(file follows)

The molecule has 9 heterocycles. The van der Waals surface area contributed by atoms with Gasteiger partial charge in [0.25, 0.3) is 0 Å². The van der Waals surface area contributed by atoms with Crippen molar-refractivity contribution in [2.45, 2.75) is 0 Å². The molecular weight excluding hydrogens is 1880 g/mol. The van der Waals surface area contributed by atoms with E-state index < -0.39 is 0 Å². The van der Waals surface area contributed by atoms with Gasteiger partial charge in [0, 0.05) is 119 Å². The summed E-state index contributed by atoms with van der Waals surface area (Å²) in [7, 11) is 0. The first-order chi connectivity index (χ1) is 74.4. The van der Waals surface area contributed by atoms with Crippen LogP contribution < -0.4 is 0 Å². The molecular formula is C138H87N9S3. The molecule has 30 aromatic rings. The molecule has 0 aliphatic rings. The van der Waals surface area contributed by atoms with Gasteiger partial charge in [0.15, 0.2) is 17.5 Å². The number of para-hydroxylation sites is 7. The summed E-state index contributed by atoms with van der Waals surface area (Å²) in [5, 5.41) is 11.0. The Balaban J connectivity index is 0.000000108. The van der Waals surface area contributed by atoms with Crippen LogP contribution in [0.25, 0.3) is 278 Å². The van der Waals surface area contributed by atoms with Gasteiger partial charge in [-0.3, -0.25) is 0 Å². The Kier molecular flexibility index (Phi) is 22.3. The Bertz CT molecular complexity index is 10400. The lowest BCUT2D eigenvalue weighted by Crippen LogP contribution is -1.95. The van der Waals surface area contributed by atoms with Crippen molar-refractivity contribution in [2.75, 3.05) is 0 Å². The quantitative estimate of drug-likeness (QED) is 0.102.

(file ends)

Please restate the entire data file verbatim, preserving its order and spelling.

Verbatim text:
The molecule has 9 heterocycles. The van der Waals surface area contributed by atoms with Gasteiger partial charge in [0.25, 0.3) is 0 Å². The van der Waals surface area contributed by atoms with Crippen molar-refractivity contribution in [2.45, 2.75) is 0 Å². The molecular weight excluding hydrogens is 1880 g/mol. The van der Waals surface area contributed by atoms with E-state index < -0.39 is 0 Å². The van der Waals surface area contributed by atoms with Gasteiger partial charge in [0, 0.05) is 119 Å². The summed E-state index contributed by atoms with van der Waals surface area (Å²) in [7, 11) is 0. The first-order chi connectivity index (χ1) is 74.4. The van der Waals surface area contributed by atoms with Crippen LogP contribution < -0.4 is 0 Å². The molecular formula is C138H87N9S3. The molecule has 30 aromatic rings. The molecule has 0 aliphatic rings. The van der Waals surface area contributed by atoms with Gasteiger partial charge in [0.15, 0.2) is 17.5 Å². The number of para-hydroxylation sites is 7. The summed E-state index contributed by atoms with van der Waals surface area (Å²) in [5, 5.41) is 11.0. The Balaban J connectivity index is 0.000000108. The van der Waals surface area contributed by atoms with Crippen LogP contribution in [0.25, 0.3) is 278 Å². The van der Waals surface area contributed by atoms with Gasteiger partial charge in [-0.3, -0.25) is 0 Å². The Kier molecular flexibility index (Phi) is 22.3. The Bertz CT molecular complexity index is 10400. The lowest BCUT2D eigenvalue weighted by Crippen LogP contribution is -1.95. The van der Waals surface area contributed by atoms with Crippen molar-refractivity contribution in [2.75, 3.05) is 0 Å². The quantitative estimate of drug-likeness (QED) is 0.102.